With two gold rings in his left ear, a baseball cap jammed backward on his head and a dog-eared copy of "Jurassic Park" in his hand, Ian Patterson, 17, bypassed school and went to Towson Commons yesterday morning to watch the movie he has waited weeks to see.
"I was a dinosaur fan when I was small, then I kind of forgot about them," he said. "But when I read the book a month ago, I got back into it." The spine on his paperback is deeply creased. He's scoured the press for stories about cloning dinosaurs from their DNA, like in the movie. "I spent all of my birthday money on dinosaur books," he said.
If "Jurassic Park" turns the summer of 1993 into the time when dinosaurs ruled the box office, it may generate a lot more than just Brachiosaurus-size profits for Hollywood.
It could inspire a lot of people -- especially young people -- to read and to care about science.
At least, that's what a lot of scientists hope.
"It's a grand opportunity to grab at something that kids really enjoy, to turn them on to the fundamentals of learning," said zoologist Steven Gittelman, president of the Long Island-based Dinosaur Society. "We haven't had kids excited about science since an American footprint was in lunar dust."
"Dinosaurs are a person's first introduction, to Latin, Greek, science, biology, the past, to lost worlds, to adventure," said Michael Brett-Surman, a dinosaur paleontologist with the Smithsonian Institution. "It's everything that everybody liked as a kid all rolled into one. And the ultimate bonus is that it's real. It's not fake. It's not a story. Dinosaurs were here longer than humans, and they ran the place."
Dr. Brett-Surman thinks the film is so effective, he is requiring a class he teaches at George Washington University to watch the film. "Or they fail," he said.
Vincent Santucci, park paleontologist at Petrified Forest National Park in Arizona, is afraid the movie may inspire as much larceny as learning.
By boosting the popularity of dinosaurs, he said, the film will likely increase the demand for dinosaur fossils. If demand soars, so could the black market in fossils that has sprung up in recent years. That black market is fed, in large part, by bones poached from federal lands.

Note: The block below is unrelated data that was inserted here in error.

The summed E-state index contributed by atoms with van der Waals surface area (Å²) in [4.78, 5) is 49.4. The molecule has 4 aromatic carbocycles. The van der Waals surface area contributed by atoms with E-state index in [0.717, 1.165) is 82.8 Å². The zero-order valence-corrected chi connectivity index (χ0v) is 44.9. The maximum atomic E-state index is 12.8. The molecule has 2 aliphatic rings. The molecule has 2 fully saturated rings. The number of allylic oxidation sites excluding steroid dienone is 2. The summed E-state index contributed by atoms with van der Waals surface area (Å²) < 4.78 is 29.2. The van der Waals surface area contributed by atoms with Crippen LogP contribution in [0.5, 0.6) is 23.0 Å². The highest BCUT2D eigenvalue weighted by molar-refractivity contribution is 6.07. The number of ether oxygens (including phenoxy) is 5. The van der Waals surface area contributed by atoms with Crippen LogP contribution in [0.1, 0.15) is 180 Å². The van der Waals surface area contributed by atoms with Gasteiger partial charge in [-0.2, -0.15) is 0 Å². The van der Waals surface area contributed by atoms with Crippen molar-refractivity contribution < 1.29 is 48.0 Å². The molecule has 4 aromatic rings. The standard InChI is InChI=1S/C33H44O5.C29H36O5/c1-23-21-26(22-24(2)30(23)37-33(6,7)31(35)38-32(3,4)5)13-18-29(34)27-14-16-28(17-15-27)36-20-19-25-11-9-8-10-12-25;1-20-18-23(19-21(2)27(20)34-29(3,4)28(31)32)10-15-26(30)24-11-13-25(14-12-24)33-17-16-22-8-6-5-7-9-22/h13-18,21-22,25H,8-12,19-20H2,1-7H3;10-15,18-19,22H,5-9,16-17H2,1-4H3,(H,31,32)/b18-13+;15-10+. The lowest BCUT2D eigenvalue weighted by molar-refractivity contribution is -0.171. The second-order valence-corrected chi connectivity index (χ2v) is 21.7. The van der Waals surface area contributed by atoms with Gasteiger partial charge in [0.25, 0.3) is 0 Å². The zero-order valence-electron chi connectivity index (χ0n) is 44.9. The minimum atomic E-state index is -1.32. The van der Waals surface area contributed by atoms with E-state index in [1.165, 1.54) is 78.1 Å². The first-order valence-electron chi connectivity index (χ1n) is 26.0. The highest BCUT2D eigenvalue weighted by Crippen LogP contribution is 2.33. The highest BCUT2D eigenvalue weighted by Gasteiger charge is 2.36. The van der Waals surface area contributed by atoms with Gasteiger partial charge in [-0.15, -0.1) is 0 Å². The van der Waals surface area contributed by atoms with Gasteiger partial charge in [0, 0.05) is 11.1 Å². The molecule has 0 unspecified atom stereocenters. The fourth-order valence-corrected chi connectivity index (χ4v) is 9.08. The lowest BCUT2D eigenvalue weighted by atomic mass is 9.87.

"We're not talking about a small problem," he said. "We're talking about a tremendous problem. There are areas of the country that are so heavily raped that researchers don't want to bother to go there any more."
Dr. Brett-Surman fears the same thing. He noted that "the United States is the only developed country in the world that has no laws whatsoever against the export of fossils. It's like open season on the U.S."
Still, Mr. Santucci thinks the film can inspire good works as well.
He's using it to drum up advance support for federal legislation called the "Paleontological Resources Protection Act," being drafted by Sen. Max Baucus, a Montana Democrat. The act, he said, would tighten controls on the bone trade and crack down on fossil rustlers.
Despite all the interest in dinosaurs, fewer than 100 people around the world study the creatures, which vanished 65 million years ago. In any given year, fewer than 40 researchers are hunting for dinosaur bones. Less than $1 million is spent on this research.
L Some paleontologists hope "Jurassic Park" could change that.
"The amount of money spent on dinosaur research in the United States, using taxpayers' money, is less than the cost of a toilet on a B-1 bomber," Dr. Brett-Surman said. "Hopefully, the movie ++ will not onlymake more people look at dinosaur research as a valid donation, but local, state and federal governments will supply more money for research."
Others are less optimistic.
"In terms of influencing federal funding, I don't think it will have much impact," said David Weishampel, a dinosaur paleontologist who teaches at Johns Hopkins' school of medicine. He said it might trigger more money for research to find and study the DNA, or genetic material, from long-extinct creatures.
Dr. Weishampel said the film might also inspire a few children to become paleontologists -- that there might be a tiny jump in graduate school enrollments in a decade or so.
"Maybe they'll be the guys who come up with the next batch of information," he said.
Dinosaurs and donations
Don Lessem, a science writer specializing in dinosaurs and the founder of the Dinosaur Society, said the film has already done a little to raise funding for dinosaur research.
The director, Steven Spielberg, and Amblin Entertainment have let the Dinosaur Society use the mechanical dinosaurs from the movie to create an exhibition at the American Museum of Natural History in New York.
Ford Motor Co. also donated Explorers -- four-wheel drive vehiclesused in the film -- to the society for paleontologists to use in the field.
But Mr. Lessem said that people studying real dinosaurs will probably still struggle to finance their work.